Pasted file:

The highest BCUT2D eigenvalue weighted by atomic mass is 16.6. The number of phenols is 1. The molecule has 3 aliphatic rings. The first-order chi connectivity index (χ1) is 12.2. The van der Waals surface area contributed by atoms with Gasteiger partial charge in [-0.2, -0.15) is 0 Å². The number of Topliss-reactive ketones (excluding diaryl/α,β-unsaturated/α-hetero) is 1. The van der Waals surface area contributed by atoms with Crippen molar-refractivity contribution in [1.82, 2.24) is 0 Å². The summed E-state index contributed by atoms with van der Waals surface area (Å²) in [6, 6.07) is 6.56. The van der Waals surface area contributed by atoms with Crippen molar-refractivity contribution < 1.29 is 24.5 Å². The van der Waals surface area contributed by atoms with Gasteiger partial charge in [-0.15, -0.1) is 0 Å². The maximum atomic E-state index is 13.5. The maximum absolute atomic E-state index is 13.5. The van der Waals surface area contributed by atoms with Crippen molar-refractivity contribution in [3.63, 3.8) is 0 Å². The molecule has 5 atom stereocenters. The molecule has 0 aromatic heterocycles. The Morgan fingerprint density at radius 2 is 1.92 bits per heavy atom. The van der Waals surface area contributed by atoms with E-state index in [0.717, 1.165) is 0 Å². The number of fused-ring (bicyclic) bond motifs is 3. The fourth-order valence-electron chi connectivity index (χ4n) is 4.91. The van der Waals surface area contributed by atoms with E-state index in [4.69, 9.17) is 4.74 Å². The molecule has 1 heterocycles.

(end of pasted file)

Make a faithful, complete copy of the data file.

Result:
The highest BCUT2D eigenvalue weighted by atomic mass is 16.6. The number of phenols is 1. The molecule has 3 aliphatic rings. The first-order chi connectivity index (χ1) is 12.2. The van der Waals surface area contributed by atoms with Gasteiger partial charge in [-0.2, -0.15) is 0 Å². The number of Topliss-reactive ketones (excluding diaryl/α,β-unsaturated/α-hetero) is 1. The van der Waals surface area contributed by atoms with Crippen molar-refractivity contribution in [1.82, 2.24) is 0 Å². The summed E-state index contributed by atoms with van der Waals surface area (Å²) in [6, 6.07) is 6.56. The van der Waals surface area contributed by atoms with Crippen molar-refractivity contribution < 1.29 is 24.5 Å². The van der Waals surface area contributed by atoms with Gasteiger partial charge in [-0.15, -0.1) is 0 Å². The maximum atomic E-state index is 13.5. The maximum absolute atomic E-state index is 13.5. The van der Waals surface area contributed by atoms with Crippen molar-refractivity contribution in [3.63, 3.8) is 0 Å². The molecule has 5 atom stereocenters. The molecule has 0 aromatic heterocycles. The Morgan fingerprint density at radius 2 is 1.92 bits per heavy atom. The van der Waals surface area contributed by atoms with E-state index in [0.717, 1.165) is 0 Å². The number of fused-ring (bicyclic) bond motifs is 3. The fourth-order valence-electron chi connectivity index (χ4n) is 4.91. The van der Waals surface area contributed by atoms with E-state index in [4.69, 9.17) is 4.74 Å². The molecule has 1 heterocycles.